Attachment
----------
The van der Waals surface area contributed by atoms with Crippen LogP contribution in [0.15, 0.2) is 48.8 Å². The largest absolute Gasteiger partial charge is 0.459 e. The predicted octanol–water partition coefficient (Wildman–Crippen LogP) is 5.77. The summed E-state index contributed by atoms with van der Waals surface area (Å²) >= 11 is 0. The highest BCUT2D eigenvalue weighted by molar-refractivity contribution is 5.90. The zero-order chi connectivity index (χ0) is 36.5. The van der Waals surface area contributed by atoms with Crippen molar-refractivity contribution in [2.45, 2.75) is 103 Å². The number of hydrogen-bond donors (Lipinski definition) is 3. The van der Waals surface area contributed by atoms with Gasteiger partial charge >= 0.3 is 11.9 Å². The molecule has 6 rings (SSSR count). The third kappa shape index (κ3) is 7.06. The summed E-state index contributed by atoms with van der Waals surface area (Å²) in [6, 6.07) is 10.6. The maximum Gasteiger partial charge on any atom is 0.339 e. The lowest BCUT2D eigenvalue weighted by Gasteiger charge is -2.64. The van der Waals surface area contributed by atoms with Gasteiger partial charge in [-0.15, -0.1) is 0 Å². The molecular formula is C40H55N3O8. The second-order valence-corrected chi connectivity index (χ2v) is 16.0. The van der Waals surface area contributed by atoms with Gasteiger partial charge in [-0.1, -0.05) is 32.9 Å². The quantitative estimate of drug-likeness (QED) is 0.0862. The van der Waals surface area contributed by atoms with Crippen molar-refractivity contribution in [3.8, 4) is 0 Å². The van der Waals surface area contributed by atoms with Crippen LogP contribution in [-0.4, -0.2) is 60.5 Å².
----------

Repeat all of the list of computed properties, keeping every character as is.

The van der Waals surface area contributed by atoms with Crippen LogP contribution in [0.15, 0.2) is 48.8 Å². The largest absolute Gasteiger partial charge is 0.459 e. The predicted octanol–water partition coefficient (Wildman–Crippen LogP) is 5.77. The summed E-state index contributed by atoms with van der Waals surface area (Å²) >= 11 is 0. The highest BCUT2D eigenvalue weighted by molar-refractivity contribution is 5.90. The zero-order chi connectivity index (χ0) is 36.5. The van der Waals surface area contributed by atoms with Crippen molar-refractivity contribution in [2.45, 2.75) is 103 Å². The number of hydrogen-bond donors (Lipinski definition) is 3. The van der Waals surface area contributed by atoms with Gasteiger partial charge >= 0.3 is 11.9 Å². The molecule has 6 rings (SSSR count). The third kappa shape index (κ3) is 7.06. The summed E-state index contributed by atoms with van der Waals surface area (Å²) in [6, 6.07) is 10.6. The maximum Gasteiger partial charge on any atom is 0.339 e. The lowest BCUT2D eigenvalue weighted by Gasteiger charge is -2.64. The van der Waals surface area contributed by atoms with Gasteiger partial charge in [-0.15, -0.1) is 0 Å². The molecular formula is C40H55N3O8. The second-order valence-corrected chi connectivity index (χ2v) is 16.0. The van der Waals surface area contributed by atoms with Gasteiger partial charge in [-0.1, -0.05) is 32.9 Å². The quantitative estimate of drug-likeness (QED) is 0.0862. The van der Waals surface area contributed by atoms with Crippen molar-refractivity contribution in [3.8, 4) is 0 Å². The van der Waals surface area contributed by atoms with Crippen LogP contribution in [-0.4, -0.2) is 60.5 Å².